I could abandon it, but I felt it was too good to be trashed. I decided to risk it and an-. As I was working towards the end of the manuscript, I could see that it was becoming too long for a single book. I had to split it into two books. That way I can make sure that both books are not overly expensive, that they are delivered on time, and that they can be quickly updated. First and foremost I wish to thank the OpenBSD user community for their support, and for challenging me with interesting questions, suggestions, and critique.

Without them swamping me with requests to write a book about OpenBSD, this little tome would not be in your hands today. Thank you! I also wish to thank doctors Joanna Markiewicz and Witalis Misiewicz who keep their watchful eyes on my health and make sure I dont dump core before my time. Last, but not least I want to thank my dear wife, Malgosia, who patiently puts up with my non-standard working hours, deadlines that move everything else aside, and the growing farm of computer hardware.

Without her support and understanding Id never write this book. Jacek Artymiak Lublin, Poland June Introduction What this book is about. What information youll nd on its pages. How to keep in touch with the author, the developer of pf, and the OpenBSD project. This book explains how to build, congure, and manage IP packet rewalls using commodity hardware, the OpenBSD operating system, and the Daniel Hartmeiers pf packet lter.

Its intended audience are network and security administration professionals and the users of the OpenBSD operating system. Readers unfamiliar with either or both of these topics ought to consult [Stevens ], [Wright, Stevens ], [Stevens a], and [Frisch ].

The likely suspects, the problems they cause, and the protection mechanisms we use to defend ourselves are often quite alike, it doesnt matter that we are dealing with 1s and 0s.

In an ideal world, there would be no need for fences, gates, or locks, because the good side of the human nature and the laws of our society would be enough to protect ourselves, our privacy, and our property.

Unfortunately, we are not living in such world nor we are likely to create one on this planet or anywhere else, at least not anytime soon. The fact that a small, but nevertheless noticeable through their actions, percentage of this worlds population breaks laws, steals our belongings, trespasses on our. And so we raise fences, buy padlocks, t our homes and business premises with burglar alarms, and pay bodyguards to ensure our safety, or to at least make us feel a little safer.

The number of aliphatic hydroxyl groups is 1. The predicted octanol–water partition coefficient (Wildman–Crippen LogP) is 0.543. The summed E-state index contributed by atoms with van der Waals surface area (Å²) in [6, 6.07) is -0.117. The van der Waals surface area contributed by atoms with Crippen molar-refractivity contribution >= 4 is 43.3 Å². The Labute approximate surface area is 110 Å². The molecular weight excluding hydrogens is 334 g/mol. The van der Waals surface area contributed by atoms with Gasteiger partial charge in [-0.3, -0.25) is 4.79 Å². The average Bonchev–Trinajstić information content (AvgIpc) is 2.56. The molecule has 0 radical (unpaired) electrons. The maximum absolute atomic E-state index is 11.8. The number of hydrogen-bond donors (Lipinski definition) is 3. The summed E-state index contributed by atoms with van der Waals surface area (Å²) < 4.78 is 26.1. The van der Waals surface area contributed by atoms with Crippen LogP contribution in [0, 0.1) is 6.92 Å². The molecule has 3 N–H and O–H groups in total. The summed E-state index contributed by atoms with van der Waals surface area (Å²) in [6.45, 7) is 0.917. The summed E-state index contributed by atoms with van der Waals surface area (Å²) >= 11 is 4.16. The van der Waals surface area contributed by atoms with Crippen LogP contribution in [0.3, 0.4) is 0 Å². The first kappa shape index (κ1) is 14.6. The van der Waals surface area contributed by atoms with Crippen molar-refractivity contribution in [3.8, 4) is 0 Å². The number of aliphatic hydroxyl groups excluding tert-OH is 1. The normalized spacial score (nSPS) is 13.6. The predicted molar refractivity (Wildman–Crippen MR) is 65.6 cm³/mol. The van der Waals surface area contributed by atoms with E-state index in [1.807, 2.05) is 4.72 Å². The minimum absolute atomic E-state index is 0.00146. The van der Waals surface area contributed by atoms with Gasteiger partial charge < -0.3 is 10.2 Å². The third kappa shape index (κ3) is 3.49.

Things are no different in the networked world. Just like the real world around us, the Internet gives people with malicious intent plenty of opportunities to perform their questionable activities. Even though a vast majority of the people and the companies connected to the Internet mean no harm to anyone and just want to get on with their business, there are people who take a certain kind of pride in wreaking havoc online, stealing information or disrupting network services.

Some even turned it into a way to make a living. They can spy on our communications, break into computers and networks, block connections between machines, destroy data, falsify records, and bring whole systems to a halt. Their motifs are almost always the same: money, the need to have something to brag about, the attraction of a difcult challenge, ideology, revenge, or plain curiosity.

Modern network technology gives attackers many ways to amplify the power of their actions by using numerous compromised low-prole hosts to launch attacks against selected high-prole sites. Equipped with automated cracking tools and access to hundreds of compromised hosts, a single person can potentially cause damage on a scale comparable to an attack on a nuclear power plant or an oil renery.

And just like attacks on oil reneries can create shortages of oil and raise costs of transport, attacks against certain hosts on the Internet can slow down or cut off large portions of the Internet damaging sales, communications or, in some cases, endangering human lives.